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dpeca83 says

Hi guys :)

I’m working as a developer in Shindiri Team ( http://codecanyon.net/user/Br0 ) and I’m currently working on uSquare plugin project for WP – http://codecanyon.net/item/usquare-universal-responsive-grid-for-wordpress/3352677

I’m writing this from my personal account.

The reason I’m writing is the question, or rather a dilemma, considering one specific idea.

Since our software became complex, with around ten thousands lines of code, and since sometimes we change a huge part of code (like 7 days ago when we made a replacement for timthumb) – bugs are of regular and common occurance.

We spend a lot of time on testing – but there are always users with ‘unexpected’ WP enviroment – and only then bugs become visible.

I know you guys are doing your best to accept updates as soon as possible – but sometimes it takes up to 24 hours to accept them. We correct bugs as soon as we spot them. In other words, bugfix is ready shortly after the bug is detected. But, however, even if we fix them immediately, it takes up to 24 hours for update to be accepted. Meanwhile, a lot of users download buggy version, and both sides are in problematic situations – users are angry and we get a lot of support tickets :)

I was thinking about possible solutions for this problem, and I’ve came up with an idea for making a script that can download updated files (download updates) from our server directly to our customers, so it will become auto-updative (live) plug-in, that can automaticaly update itself.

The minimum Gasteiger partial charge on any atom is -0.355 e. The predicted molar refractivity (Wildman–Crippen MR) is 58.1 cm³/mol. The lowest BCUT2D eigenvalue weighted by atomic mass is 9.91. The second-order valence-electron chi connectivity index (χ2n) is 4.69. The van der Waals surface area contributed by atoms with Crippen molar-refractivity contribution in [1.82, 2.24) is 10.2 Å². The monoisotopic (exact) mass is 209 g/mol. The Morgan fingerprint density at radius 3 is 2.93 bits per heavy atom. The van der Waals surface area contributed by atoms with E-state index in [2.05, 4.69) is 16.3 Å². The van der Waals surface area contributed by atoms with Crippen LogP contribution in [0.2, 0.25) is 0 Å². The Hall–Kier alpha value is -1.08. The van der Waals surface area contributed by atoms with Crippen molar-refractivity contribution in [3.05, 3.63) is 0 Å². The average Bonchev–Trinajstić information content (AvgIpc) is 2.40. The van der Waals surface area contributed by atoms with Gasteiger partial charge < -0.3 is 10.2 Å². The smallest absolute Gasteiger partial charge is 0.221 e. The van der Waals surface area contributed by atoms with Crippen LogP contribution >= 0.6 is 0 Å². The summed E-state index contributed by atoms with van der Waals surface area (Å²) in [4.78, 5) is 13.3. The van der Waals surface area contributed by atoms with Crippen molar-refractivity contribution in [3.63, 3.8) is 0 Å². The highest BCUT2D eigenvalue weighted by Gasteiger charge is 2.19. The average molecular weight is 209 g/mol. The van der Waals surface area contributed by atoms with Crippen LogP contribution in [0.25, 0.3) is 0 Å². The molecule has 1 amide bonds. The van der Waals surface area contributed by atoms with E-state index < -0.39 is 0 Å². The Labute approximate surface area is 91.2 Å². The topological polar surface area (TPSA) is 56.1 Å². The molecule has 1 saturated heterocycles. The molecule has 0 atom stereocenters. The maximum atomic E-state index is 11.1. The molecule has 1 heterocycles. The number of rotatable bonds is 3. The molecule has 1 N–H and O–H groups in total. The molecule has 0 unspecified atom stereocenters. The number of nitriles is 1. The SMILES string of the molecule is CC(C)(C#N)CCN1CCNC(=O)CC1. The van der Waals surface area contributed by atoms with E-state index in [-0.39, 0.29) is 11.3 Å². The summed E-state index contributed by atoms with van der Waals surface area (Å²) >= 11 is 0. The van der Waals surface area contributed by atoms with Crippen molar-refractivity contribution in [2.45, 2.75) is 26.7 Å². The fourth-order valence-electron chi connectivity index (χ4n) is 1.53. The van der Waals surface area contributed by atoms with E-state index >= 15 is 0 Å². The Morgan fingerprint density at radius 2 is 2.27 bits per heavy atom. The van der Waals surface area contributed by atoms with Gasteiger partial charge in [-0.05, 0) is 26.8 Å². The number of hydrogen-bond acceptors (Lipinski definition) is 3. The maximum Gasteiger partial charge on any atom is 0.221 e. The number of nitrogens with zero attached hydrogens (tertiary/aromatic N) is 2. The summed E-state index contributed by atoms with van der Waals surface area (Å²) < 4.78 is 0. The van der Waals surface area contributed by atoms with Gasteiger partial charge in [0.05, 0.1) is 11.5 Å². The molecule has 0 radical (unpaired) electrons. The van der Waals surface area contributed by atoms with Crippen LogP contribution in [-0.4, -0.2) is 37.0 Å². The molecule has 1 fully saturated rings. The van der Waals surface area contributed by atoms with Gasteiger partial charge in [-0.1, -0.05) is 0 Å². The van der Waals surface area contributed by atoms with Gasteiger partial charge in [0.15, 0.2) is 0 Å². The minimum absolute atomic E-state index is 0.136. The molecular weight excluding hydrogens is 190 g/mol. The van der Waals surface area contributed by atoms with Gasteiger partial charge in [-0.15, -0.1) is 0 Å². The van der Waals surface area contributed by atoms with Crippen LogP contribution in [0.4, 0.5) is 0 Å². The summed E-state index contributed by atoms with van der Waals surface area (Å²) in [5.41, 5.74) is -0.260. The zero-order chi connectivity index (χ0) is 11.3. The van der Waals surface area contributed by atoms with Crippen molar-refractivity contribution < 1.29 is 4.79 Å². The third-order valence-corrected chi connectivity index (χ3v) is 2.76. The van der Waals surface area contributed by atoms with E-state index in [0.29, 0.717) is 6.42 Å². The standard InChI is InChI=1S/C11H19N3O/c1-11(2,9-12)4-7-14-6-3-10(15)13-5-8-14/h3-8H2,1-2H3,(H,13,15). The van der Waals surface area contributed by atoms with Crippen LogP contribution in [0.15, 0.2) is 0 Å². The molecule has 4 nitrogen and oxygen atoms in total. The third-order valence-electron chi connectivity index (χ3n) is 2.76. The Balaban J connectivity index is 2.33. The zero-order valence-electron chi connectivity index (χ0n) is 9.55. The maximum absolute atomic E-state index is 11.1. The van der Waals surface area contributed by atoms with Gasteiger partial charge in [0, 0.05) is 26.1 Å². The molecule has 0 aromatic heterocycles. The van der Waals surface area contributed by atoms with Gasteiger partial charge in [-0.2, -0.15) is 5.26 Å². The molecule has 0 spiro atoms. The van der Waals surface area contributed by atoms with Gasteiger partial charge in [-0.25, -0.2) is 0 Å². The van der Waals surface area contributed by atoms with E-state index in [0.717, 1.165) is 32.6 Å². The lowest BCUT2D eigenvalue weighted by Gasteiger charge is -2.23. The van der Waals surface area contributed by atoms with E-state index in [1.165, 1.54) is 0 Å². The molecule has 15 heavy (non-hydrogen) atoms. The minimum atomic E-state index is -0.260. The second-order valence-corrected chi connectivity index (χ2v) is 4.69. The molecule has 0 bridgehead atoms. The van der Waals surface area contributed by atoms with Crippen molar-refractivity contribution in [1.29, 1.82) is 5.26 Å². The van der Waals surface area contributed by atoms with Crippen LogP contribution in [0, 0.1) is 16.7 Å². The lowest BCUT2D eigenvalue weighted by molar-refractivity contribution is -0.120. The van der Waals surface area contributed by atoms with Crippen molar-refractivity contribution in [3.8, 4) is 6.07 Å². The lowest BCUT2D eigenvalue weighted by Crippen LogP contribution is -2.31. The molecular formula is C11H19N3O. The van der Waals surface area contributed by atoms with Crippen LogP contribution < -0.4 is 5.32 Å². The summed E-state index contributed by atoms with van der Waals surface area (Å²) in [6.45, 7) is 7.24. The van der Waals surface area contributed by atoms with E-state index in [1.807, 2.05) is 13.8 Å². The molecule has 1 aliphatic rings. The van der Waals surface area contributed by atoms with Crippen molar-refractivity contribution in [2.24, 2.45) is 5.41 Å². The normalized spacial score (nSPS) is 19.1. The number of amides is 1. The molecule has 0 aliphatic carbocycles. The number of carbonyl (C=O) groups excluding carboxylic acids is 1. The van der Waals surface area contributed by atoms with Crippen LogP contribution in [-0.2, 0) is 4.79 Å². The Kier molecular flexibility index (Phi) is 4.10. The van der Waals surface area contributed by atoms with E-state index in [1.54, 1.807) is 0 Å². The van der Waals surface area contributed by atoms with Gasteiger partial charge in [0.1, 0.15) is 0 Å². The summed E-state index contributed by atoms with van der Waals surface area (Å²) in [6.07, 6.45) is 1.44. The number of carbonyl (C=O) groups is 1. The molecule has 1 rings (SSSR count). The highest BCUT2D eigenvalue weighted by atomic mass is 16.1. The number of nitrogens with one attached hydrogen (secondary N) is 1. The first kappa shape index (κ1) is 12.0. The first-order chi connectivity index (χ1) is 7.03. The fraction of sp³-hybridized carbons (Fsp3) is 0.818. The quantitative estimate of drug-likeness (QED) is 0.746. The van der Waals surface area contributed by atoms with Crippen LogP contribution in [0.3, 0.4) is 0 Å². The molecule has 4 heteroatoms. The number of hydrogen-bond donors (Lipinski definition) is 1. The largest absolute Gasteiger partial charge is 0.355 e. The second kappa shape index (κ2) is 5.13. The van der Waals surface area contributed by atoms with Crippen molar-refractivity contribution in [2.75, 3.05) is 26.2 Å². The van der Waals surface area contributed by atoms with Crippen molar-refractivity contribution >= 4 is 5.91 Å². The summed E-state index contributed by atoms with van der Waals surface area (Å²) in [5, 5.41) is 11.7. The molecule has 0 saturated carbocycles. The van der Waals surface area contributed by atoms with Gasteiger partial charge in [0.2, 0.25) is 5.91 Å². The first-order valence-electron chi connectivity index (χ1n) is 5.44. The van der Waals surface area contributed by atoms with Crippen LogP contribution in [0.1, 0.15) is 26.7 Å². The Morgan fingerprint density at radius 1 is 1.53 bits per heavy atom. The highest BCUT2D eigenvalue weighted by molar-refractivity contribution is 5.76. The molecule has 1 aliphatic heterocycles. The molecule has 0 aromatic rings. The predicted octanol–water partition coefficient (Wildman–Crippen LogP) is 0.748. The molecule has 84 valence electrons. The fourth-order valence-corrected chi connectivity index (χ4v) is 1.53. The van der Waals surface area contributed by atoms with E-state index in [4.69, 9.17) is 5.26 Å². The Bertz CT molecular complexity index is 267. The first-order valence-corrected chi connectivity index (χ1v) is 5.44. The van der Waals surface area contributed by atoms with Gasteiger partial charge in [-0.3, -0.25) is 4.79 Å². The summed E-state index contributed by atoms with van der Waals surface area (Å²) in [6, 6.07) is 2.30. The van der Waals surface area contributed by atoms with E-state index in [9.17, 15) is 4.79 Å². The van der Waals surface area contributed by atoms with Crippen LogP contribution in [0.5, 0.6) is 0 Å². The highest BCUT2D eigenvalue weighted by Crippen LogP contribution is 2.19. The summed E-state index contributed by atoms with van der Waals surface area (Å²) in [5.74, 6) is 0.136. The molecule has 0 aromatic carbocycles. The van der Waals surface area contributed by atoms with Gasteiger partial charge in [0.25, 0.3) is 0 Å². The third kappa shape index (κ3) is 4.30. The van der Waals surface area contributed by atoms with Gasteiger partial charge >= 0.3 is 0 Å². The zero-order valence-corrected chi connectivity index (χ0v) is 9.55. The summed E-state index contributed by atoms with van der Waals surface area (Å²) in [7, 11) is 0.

The reason why I’m writing to you is to ask you – what is Codecanyon’s policy on that “self-updative” plugins – or in other words, do you allow it? As we may have the situation of a “Pandora’s box”, meaning, some developers may become “evil” and distribute “harmful” code – that is why I’m in dilemma what is Codecanyon’s policy about that specific “feature”, do you allow “self-updative” plugins?

Thanks in advance for reply :)

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OriginalEXE says


I am 100% sure it is allowed, it was asked already and the reply was “yes, it is allowed”. Well, not with those exact words, but you get my point :)

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ZoomIt says

How can this be allowed and no-queue updates not be.

Non-queue updates are not possible because the developer can add malicious code. But it is not the same case here ? Seems contradictory…

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greenline says

Well, there is still another solution to avoid situations when clients buy the version with bugs. I applied this solution for about 10 years with my development team outside codecanyon.

The solution is to write in the description of your item, a section like this:
Known issues
The version x.xx which fixes these issues is under review at CC staff. 
Thank you for your understanding!

This way, buyers decide if they wish to wait or buy.

Still, this means for many of us recognizing that their items have bugs, that’s why most authors will not use it.